What is to blame for Lori's breakdown? WHO is to blame? Possibilities are hinted at, nothing more. Maybe it was the loneliness she felt attending a school so far from home; maybe it was something else. One of the points of the play, of course, is that a girl's spirit has been broken, perhaps irreparably, and even she doesn't know why. All she can do now is try to put the pieces back together with the help of the people who love her the most. Her return home marks but the first tentative step on the long, rutted road to recovery--but what a crucial step it is.

(There are several two-character scenes featuring various members of the family, as well as some excellent monologues for Phyllis and Lori. An Irish dialect is optional. Well worth taking a look!)

Cast: 1M, 4W

Recommended by: Stu

Monday, February 01, 2010

Intermission Talk

January 30, 2010

Intermission Talk

by Tony Vellela

Reviewing 'Race,'

'A View from the Bridge,'

& 'A Little Night Music,'

The well-known act of betrayal committed by Eddie Carbone, the Italian longshoreman in Arthur Miller's often underrated 1955 drama 'A View from the Bridge,' involves turning in an immigrant who has entered the country illegally - a simple, clear act. What leads up to this shattering development begins with his wife Beatrice's hospitality for her two cousins who have stowed away on a freighter. They have taken up residence in the Red Hook, Brooklyn apartment with her, Eddie, and their seventeen-year-old niece Catherine, whom they have raised since she was a baby after her parents died. Crowded house.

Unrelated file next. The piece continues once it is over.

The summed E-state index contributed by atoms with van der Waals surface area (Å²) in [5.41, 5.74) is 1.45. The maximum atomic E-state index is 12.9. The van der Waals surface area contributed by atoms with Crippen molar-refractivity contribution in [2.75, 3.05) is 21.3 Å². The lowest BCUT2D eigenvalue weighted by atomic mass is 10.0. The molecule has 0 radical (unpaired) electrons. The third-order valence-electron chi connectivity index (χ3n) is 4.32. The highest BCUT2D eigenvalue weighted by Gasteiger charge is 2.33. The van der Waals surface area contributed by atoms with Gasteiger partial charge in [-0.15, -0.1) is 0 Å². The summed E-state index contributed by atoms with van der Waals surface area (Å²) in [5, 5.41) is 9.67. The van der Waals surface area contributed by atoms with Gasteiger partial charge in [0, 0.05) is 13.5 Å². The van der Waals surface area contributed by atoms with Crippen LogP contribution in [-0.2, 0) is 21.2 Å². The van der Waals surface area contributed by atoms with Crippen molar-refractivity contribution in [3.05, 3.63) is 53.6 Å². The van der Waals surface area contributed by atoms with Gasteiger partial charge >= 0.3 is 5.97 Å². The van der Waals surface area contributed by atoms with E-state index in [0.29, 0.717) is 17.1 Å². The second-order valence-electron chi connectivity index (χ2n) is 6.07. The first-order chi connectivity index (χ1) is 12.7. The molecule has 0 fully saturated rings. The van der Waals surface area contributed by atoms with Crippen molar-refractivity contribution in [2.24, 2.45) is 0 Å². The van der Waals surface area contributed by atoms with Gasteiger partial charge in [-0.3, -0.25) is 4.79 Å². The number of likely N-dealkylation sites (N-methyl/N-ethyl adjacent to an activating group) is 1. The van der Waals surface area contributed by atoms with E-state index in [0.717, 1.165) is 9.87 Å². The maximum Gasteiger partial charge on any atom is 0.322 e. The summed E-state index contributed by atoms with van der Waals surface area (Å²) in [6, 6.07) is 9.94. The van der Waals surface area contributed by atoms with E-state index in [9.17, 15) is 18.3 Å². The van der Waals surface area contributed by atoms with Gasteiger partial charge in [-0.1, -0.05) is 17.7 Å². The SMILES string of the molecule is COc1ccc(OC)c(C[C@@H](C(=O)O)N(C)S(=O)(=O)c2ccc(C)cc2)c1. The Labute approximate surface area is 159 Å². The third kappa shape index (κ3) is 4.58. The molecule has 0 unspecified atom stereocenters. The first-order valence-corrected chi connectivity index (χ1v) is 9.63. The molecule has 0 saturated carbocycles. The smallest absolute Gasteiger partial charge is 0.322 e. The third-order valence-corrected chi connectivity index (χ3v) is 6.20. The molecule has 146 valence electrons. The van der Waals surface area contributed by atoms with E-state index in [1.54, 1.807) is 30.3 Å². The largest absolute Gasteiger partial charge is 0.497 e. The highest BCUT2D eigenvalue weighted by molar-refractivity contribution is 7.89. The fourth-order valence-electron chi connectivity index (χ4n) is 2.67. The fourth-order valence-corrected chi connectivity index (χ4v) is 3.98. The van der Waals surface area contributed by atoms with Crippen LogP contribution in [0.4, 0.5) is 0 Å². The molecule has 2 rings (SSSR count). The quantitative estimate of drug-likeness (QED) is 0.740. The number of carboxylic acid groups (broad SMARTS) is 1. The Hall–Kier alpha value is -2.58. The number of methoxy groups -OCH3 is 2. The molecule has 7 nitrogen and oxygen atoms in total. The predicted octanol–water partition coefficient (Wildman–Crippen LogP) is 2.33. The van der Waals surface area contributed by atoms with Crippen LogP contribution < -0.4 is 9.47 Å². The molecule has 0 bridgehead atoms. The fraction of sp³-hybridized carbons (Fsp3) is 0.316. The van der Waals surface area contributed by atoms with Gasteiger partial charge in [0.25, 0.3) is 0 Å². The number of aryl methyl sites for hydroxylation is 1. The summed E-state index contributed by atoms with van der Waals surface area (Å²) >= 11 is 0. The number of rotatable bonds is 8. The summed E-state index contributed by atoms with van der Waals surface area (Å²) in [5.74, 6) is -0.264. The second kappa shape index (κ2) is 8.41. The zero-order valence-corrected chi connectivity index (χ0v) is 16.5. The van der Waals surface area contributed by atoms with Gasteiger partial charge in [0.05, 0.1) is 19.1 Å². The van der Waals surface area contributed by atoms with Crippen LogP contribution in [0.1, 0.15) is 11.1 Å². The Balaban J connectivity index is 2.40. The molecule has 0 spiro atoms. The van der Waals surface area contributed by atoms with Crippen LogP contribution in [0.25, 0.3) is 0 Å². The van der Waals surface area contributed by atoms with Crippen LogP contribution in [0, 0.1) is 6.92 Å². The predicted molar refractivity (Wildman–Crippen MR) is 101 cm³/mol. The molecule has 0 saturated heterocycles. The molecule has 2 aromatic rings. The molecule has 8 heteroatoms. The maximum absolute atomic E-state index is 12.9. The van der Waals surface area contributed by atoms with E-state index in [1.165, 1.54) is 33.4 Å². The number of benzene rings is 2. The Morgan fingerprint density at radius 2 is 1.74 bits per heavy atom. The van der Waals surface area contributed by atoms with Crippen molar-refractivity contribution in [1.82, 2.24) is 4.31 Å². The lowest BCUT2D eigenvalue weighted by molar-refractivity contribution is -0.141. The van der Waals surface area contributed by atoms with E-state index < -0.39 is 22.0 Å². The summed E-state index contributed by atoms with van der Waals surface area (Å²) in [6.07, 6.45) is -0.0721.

Family trumps risk when lives are at stake, and the stowaways, called 'submarines' by the dock workers, have made this daring move because there is no work at all in their small village. Marco, the older brother, has a wife and children, while his younger brother Rodolfo, is single and a bit carefree. Their motives are all too familiar in an ethnic neighborhood that closes ranks when members of the tribe need help. There is an assumed, unspoken trust that insures discretion, and even deception, a trust that will keep the illegal asylees out of harm's way until they can become just two more invisible workers.

But the opposite of trust, it can be argued, is betrayal. And the examples of betrayal, large and small, public and private, old and new, pepper the tale that Miller has fashioned from a real event he heard about in the early '50s, when he was planning to write a screenplay about the conditions of longshoremen, [titled 'The Hook']. It was never completed, but elements show up in 'On the Waterfront.' Betrayal, to Miller, always registers as one of mankind's greatest sins.

In this production at the Cort Theatre, spot-on acting elevates Miller's basically simple story into one of tragic proportions, in large part because its smallness is honored. All six principals - the aforementioned plus the lawyer Alfieri who also serves as a narrator a few times - come naturally to life through the careful performances of Liev Schreiber [Eddie], Jessica Hecht [Beatrice], Scarlett Johansson [Catherine], Corey Stoll [Marco], Morgan Spector [Rodolfo] and Michael Christofer [Alfieri] - a formidable ensemble, under the quiet directorial hand of Gregory Mosher.

Collectively, they show rather than just tell, the many acts of betrayal as they gain momentum and then spiral out of control. At the rotten core is Eddie's brooding, repressed lust for his niece, which surfaces as jealousy when Catherine and Rodolfo begin a romance. Eddie's obsessive, controlling attention to Catherine's 'welfare' represents the major violation of trust, the one that he joined Beatrice in pledging when they took in the baby to raise as their own.